Thracians on the other side of the Danube. A little later in the Scythian
logos, we are told that the Thracian tribe of the Getans - who live in the
very same region - believes the soul to be immortal. It is, I think, no
coincidence that Herodotus tells us that in their disrespect for other
gods than Zalmoxis, the Getans shoot with their arrows against thunder and
Admittedly, the Orphic character of the initiation of Scyles is not
mentioned directly and unequivocally, but it is supported by accumulative
circumstantial evidence. As I shall demonstrate in the following sections
of the paper, it is also supported by references to other kinds of
eschatological beliefs and practices.
4. At the beginning of the fourth book, Herodotus presents three
different explanations of the origin of the Scythian people: a Scythian
myth, a Pontic Greek myth and a rationalist version. In the Greek myth,
Heracles plays a central role. Returning from Erythia, Geryon’s “Red
Island”, following a path around the disc of the earth, he finally comes
to Hylaea in Scythia. A female monster steals his horses from him, and she
refuses to give them back unless he goes in bed with her. She succeeds in
holding him back in her cave long enough to get three sons with him, the
eponym forefathers of the Scythians, Agathyrsians and Geloni.
The journey to Erythia is a kind of katabasis, a journey to the
underworld. Geryon may be seen as a variant of Hades. He is three-headed
like Cerberus (cf. Hes., Theog. 287), and just like Heracles must
fetch the dog of Hades on a later occasion, so he kills Geryon’s dog
Orthos. Of the canonical twelve labours of Heracles, the Geryonic cattle
count as number ten, the apples of the Hesperids as number eleven, and
Cerberus as number twelve, and they are in a sense variants of the same
story. The classic presentation of the Geryon story was the
Geryoneid of Stesichorus, to which Herodotus possibly alludes in
4.8.1; Stesichorus locates Erythia opposite the river of
Tartessus in Spain (fr. 184 P.) and relates that Heracles travelled in the
cup of Helios (fr. 185 P.). It is understandable that the west, where the sun
sets and “dies”, is at the same time the corner of the earth where one
would locate the entrance to the land of the dead. The Pontic Greek myth
about Heracles and the monstrous cave woman is only one among many stories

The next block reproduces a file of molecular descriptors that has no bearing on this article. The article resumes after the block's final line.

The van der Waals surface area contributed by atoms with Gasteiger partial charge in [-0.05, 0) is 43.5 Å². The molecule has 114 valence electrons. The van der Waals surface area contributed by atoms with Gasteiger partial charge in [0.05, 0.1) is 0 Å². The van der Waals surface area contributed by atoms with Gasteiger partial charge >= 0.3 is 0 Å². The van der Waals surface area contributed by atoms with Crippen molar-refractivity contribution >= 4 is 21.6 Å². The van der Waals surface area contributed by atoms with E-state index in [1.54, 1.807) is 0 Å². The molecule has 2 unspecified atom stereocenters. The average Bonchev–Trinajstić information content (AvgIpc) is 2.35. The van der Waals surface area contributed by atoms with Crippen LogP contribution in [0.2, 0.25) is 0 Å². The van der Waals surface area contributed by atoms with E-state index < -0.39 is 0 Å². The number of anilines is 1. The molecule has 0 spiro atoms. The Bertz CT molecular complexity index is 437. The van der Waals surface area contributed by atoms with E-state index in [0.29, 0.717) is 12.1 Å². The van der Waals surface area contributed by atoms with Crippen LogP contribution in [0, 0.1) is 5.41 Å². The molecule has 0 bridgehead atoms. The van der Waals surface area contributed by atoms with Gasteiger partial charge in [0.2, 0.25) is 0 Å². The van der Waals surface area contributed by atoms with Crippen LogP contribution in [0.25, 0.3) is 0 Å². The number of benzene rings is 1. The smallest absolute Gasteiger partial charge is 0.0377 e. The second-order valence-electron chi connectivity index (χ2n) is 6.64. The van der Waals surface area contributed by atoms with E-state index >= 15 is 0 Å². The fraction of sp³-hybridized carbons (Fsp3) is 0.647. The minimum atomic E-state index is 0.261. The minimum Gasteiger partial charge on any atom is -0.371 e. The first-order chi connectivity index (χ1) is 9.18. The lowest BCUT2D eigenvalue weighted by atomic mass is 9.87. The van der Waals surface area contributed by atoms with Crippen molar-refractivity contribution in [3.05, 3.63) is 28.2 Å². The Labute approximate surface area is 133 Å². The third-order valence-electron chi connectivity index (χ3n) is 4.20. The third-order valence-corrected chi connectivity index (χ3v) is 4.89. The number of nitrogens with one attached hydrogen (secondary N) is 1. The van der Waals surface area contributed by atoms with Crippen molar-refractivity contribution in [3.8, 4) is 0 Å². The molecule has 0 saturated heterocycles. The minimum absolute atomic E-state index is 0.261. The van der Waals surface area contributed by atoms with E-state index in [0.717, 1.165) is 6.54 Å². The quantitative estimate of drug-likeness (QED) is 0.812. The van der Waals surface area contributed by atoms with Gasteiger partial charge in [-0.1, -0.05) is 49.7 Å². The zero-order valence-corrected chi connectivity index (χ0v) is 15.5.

about the hindrances confronting the hero on his return with the kine of
Geryon. Other versions have other female monsters with whom Heracles has
to sleep to get home with the cattle: e.g. Scylla (Schol. Lycophon,
Alex. 46) and Celto / Celtine / Galate (Parth., Myth. 30;
Diod.Sic. 5.24). In most versions, Heracles travels through Italy
(the name of which was derived from this very story). What is more, Ephorus says that the entrance to
Hades goes through the Lake Avernus near Cumae (cf. also Verg.,
Aen., Book 6), and the Cimmerians have an oracle there (FGrHist 70
In the eleventh song of the Odyssey, Odysseus and his men come to the
borders of the Oceanus. Here is, we are told, the people and city of the
Cimmerians (Od. 11.14). Without doubt, Herodotus and all
contemporary readers were familiar with these verses. When immediately
after the Heracles story, in the third myth of origin, Herodotus tells
that the Cimmerians were the aboriginal population in Scythia before the
Scythians, the reader will get his point. According to the mythical
geography – which Herodotus does not accept but may use for his purpose –
if you go west to the Oceanus and follow the stream with the sun, you will
eventually come to Scythia and Hylaea. The last hero with whom Odysseus
speaks in the Nekyia is precisely Heracles (11.601-626) – or rather
“his image – he was himself among the immortal gods” (εἴδωλον· αὐτὸς δὲ
μετ᾽ ἀθανάτοισι θεοῖσι). Since the idea that the person was his soul
conflicts with the opening of the Iliad (1.3-4), it was considered
an interpolation already in antiquity. The verses may have been used by Orphic itinerant
preachers in Classical times already. At any rate, the mention of
Heracles, the Cimmerians and the far west cannot but evoke associations
with contemporary eschatological beliefs.
Heracles has in fact a prominent position in the Orphic cosmogonies.
According to the summaries given in Athenagoras and Damascius, in the
beginning, there was water and mud, but after that a winged three-headed
snake was born; he was called Time (Χρόνος) or Heracles (= Orph. fr. 54 +
57 Kern). Martin L. West argues that Heracles’ place in the cosmogonic
tradition is influenced by a stoic allegoric interpretation of the
Heracles myth, according to which Heracles’ cremation on mount Oeta was
identified with the ekpyrōsis (cf. Seneca, Ben. 4.8.1). Nevertheless, it may still have some foundation in
older cosmogonic beliefs. In Hesiod’s Theogony (vv. 270-336),
Geryon is the great-nephew of a lady called Echidna, who is half woman and
half snake just like the monster of the myth told in Herodotus. Herodotus
even calls her an echidna; since the border between appellatives
and proper names is fluent, the reader (and writer) would naturally
identify the two. Hesiod’s Echidna lives together with Typhon – the Titan
that murdered Dionysus according to the Orphic mythology. Hesiod informs